At night, a drill sergeant would come into her room while she was sleeping and stand over her bed to intimidate her. He made comments about her breasts.
Liz told her father about the harassment. He called their congressman, who contacted Liz’s supervisor. The supervisor called Liz into his office and ordered her to tell the congressman nothing was wrong. Half a dozen drill sergeants and the command sergeant major stood in a semi-circle around her as she told the congressman over the phone that everything was fine.
It got worse from there.
It was clear her command wanted her out of the military, Liz said. West Point was taken off the table. She was confronted in the bathroom and threatened by female friends of the soldier who raped her. She was taken out of her room in the middle of the night repeatedly for “extra duty” – to clean toilets, repaint a hallway she had recently painted, or do pushups or sit-ups until she vomited, well past the point of exhaustion. All of this, she believes, in retaliation for speaking out.
She was raped twice more, she believes in retaliation for reporting the first rape. She didn’t report either rape. “The retaliation was so terrible,” she said. “I was more afraid of the retaliation than of being raped.”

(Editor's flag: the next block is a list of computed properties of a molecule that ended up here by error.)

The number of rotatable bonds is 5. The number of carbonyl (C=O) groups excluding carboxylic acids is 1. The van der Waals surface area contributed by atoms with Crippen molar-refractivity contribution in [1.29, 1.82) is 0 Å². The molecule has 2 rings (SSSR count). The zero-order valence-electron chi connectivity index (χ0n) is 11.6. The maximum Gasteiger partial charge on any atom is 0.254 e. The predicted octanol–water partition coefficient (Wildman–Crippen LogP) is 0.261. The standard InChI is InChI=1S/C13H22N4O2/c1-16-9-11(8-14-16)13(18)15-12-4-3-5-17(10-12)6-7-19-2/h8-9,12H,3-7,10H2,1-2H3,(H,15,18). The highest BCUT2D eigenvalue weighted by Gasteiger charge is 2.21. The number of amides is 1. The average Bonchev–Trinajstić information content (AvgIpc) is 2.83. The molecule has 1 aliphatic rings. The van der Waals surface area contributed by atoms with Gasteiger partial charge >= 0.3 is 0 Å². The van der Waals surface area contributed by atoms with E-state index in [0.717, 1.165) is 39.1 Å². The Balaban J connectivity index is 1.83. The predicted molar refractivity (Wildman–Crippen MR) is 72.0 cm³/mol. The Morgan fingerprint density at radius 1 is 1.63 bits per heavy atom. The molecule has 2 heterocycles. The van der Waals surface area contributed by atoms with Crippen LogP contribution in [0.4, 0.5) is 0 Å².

Despite all these horrors, she still wanted a military career. She took seriously her oath to serve, she said.
In a moment of utter desperation, she agreed to marry someone she barely knew for the chance to move out of the barracks and be out of reach of those hazing her at night.
Then her superiors forbade her from moving out of the barracks.
One Friday, her drill sergeant took her to a file cabinet room and told her she wouldn’t be reclassified to another job, a request she made to avoid her harassers, but that she would be given an honorable discharge and could later return to the military. He slammed the discharge papers on the file cabinet. “Fucking sign it, Luras,” he ordered, all the while keeping his hand pressed on the papers. She was on a flight home that afternoon.
Normally, soldiers are notified they’re to be discharged, a process that often takes six months or more and can involve military attorneys, medical evaluations, and other advisers.
Liz’s unexpected ejection from the military meant she lost out on medical and other military benefits. She never saw the money earmarked for college that the military had deducted from her check for the Montgomery G.I. Bill.